MEXICO CITY, March 2 (Reuters) – The government of Mexican President Andres Manuel Lopez Obrador has stepped up extraditions of suspected drug cartel leaders to the United States, official data show, as Washington presses for increased bilateral cooperation on security.
Last year, Mexico’s government extradited 58 people wanted in the United States, according to figures from the attorney general’s office seen by Reuters. By Feb. 21, Mexico had already sent 30 people across the border in 2020, the figures showed.
The Mexican government did not immediately reply to a request for comment on the extraditions data.
The latest extraditee was Ramon Villarreal, aka “El Mon”, a senior figure in the Beltran Leyva Cartel, who was flown out at the weekend to be tried in Texas for the murder of a lawyer of incarcerated former Gulf Cartel boss Osiel Cardenas.
Based in northwest Mexico, the Beltran Leyva Cartel was once allied to the Sinaloa Cartel of kingpin Joaquin “El Chapo” Guzman, now in a U.S. prison. The two gangs later became bitter enemies.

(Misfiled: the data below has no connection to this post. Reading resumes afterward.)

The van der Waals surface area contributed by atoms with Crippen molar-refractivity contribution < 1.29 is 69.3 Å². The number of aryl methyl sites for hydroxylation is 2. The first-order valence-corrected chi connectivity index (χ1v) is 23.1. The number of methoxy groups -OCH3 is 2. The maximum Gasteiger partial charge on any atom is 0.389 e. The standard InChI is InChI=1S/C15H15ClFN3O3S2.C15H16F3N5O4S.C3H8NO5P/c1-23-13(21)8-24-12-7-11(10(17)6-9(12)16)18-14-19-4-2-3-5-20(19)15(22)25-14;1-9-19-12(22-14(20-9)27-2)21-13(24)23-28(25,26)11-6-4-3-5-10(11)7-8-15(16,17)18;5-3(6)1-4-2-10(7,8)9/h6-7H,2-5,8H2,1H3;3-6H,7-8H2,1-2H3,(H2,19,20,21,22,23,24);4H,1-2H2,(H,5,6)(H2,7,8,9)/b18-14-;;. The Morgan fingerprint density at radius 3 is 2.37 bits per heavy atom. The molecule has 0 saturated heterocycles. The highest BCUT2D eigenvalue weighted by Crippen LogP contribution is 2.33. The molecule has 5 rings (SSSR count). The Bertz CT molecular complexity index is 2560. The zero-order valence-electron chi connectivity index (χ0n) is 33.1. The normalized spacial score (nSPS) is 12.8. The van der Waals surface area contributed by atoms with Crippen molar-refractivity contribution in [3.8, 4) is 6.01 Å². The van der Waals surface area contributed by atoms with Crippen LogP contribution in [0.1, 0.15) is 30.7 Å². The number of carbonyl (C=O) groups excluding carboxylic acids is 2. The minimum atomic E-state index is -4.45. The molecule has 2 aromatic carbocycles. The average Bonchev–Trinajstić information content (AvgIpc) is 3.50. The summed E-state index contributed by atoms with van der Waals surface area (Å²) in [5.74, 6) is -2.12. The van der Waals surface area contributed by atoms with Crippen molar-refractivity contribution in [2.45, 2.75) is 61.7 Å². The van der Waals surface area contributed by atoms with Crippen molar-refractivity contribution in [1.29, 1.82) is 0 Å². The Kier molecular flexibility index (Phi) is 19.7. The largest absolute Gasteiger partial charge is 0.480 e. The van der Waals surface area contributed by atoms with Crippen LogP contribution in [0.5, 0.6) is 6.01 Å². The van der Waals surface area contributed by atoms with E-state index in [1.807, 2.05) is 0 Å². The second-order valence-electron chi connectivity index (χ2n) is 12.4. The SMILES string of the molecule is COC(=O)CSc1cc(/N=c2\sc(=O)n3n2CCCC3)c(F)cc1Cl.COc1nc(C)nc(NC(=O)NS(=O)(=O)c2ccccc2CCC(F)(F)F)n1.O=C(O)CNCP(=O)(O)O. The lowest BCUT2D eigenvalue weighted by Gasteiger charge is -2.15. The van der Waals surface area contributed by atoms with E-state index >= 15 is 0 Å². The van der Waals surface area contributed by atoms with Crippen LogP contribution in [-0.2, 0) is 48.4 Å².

U.S. President Donald Trump has pushed Mexico to increase cooperation in the fight against drug gangs, especially since the massacre of nine U.S-Mexican women and children in northern Mexico by suspected cartel hitmen last November.
Early this year, Mexico drafted a judicial reform including measures that would have made it harder for lawyers to delay extraditions of clients to the United States. That draft bill met with heavy criticism from the opposition and civil society groups, and a far less radical reform proposal was ultimately put forward.
In 2017, Mexico extradited 57 people to the United States and 69 the following year, official data show.
(Reporting by Diego Ore; Editing by David Gregorio for REUTERS)